Around 750 farmworkers, student activists, and faith leaders marched on the Wendy’s corporate headquarters in Ohio yesterday, before heading to the chain’s flagship restaurant. The goal: To ensure that the tomatoes on Wendy’s burgers are picked by people being treated fairly.
The day marked the mid-point of The Coalition of Immokalee Workers’ (CIW) 10-day, 10-city tour through the Midwest and the Southeast, targeting both Wendy’s and the grocery chain Publix. Coalition members were met by vans of protesters from as far away as New York, Boston, Denver, and Chicago, in an effort to put pressure on the last remaining hold out, as the other four of the five largest fast food companies–McDonald’s, Subway, Burger King, Taco Bell–have all signed on to the CIW’s Fair Food Program. A total of 12 major corporations have now signed the agreement, including Chipotle and Trader Joe’s in 2012, and Walmart this January.
A great deal of the winter tomatoes we eat in the US are grown in Florida, where thousands of seasonal workers support a $650 million industry. For decades, these people faced some of the most deplorable conditions in the food chain, including several cases of abject slavery. In place since 2010, The Fair Food Program has not only put standards in place to protect workers in farm fields from harassment and forced labor, it also ensures that workers make one penny more per pound for the tomatoes they pick. (If that doesn’t sound like much, consider this: When passed from the corporate buyers, it amounts to as much as $6,000 a year–a number which represents a 50 percent raise, or the difference between making $50 and $80 a day for workers with families often living below the poverty line.)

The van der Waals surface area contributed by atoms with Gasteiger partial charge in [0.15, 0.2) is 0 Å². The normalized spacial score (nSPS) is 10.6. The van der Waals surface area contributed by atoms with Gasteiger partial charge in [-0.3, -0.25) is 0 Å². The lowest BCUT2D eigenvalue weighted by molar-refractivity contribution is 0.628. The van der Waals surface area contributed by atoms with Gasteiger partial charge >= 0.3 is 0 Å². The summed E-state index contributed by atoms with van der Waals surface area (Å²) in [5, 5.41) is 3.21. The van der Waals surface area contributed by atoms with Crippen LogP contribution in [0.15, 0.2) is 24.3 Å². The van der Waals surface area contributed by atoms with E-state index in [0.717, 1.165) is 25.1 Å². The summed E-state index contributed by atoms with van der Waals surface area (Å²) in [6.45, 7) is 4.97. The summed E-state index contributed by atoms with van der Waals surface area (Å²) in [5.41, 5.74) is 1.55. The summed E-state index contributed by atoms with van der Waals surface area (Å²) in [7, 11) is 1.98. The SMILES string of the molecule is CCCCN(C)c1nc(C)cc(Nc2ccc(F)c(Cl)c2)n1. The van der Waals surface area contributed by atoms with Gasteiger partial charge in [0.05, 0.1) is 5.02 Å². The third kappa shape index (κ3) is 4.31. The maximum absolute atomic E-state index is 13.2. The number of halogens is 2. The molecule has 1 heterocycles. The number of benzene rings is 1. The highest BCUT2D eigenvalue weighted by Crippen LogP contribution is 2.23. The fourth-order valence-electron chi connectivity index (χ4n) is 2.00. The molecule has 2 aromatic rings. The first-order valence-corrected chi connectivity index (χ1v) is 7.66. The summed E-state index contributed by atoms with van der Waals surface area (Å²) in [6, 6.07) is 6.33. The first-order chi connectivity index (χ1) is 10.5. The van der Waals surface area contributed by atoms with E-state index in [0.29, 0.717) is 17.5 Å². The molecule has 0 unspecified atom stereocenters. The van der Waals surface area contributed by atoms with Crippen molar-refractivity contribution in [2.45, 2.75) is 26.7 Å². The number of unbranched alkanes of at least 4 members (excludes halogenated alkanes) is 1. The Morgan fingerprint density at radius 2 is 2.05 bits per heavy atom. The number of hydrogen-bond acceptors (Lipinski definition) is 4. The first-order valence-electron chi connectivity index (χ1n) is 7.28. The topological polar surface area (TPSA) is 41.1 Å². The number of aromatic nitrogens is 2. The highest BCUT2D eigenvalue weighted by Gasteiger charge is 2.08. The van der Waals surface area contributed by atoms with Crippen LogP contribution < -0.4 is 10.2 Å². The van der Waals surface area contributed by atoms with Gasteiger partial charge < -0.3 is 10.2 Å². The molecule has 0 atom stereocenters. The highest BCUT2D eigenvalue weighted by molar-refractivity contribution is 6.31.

Ironically, Wendy’s current CEO, Emil Brolick was the president of Taco Bell in 2005, when the company signed the first agreement with the CIW. (Beginning in 2001, CIW convinced thousands of students to stop eating Taco Bell burritos with its Boycott the Bell campaign.) At the time Brolick stated an interest in playing “a leadership role within our industry to be part of the solution.”
This year, Brolick appears less interested in playing such a role. A response to CIW on the company’s website reads: “Our responsibility to Wendy’s customers is to negotiate directly with our suppliers–not third-party organizations–to ensure our product specifications are met at a competitive price. If our suppliers incur additional labor costs, we would expect them to pass them on to us over time.”
Silvia Perez, a CIW staff member and part-time farmworker, has been riding with around 60 other coalition members and their families in a bus and three vans as part of this week’s tour. The weather has been cold, and the group is staying in churches and community spaces between cities, in what might sound like a grueling physical experience. But Perez doesn’t see it that way.
“For me this tour isn’t very difficult. What is difficult is working in the fields, making such low pay. So I’ve had a sense of pride this week, with so much support from around the country.”
The Coalition’s tour culminates at the Publix corporate headquarters in Lakeland Florida. Daily tour updates are available on the CIW web site.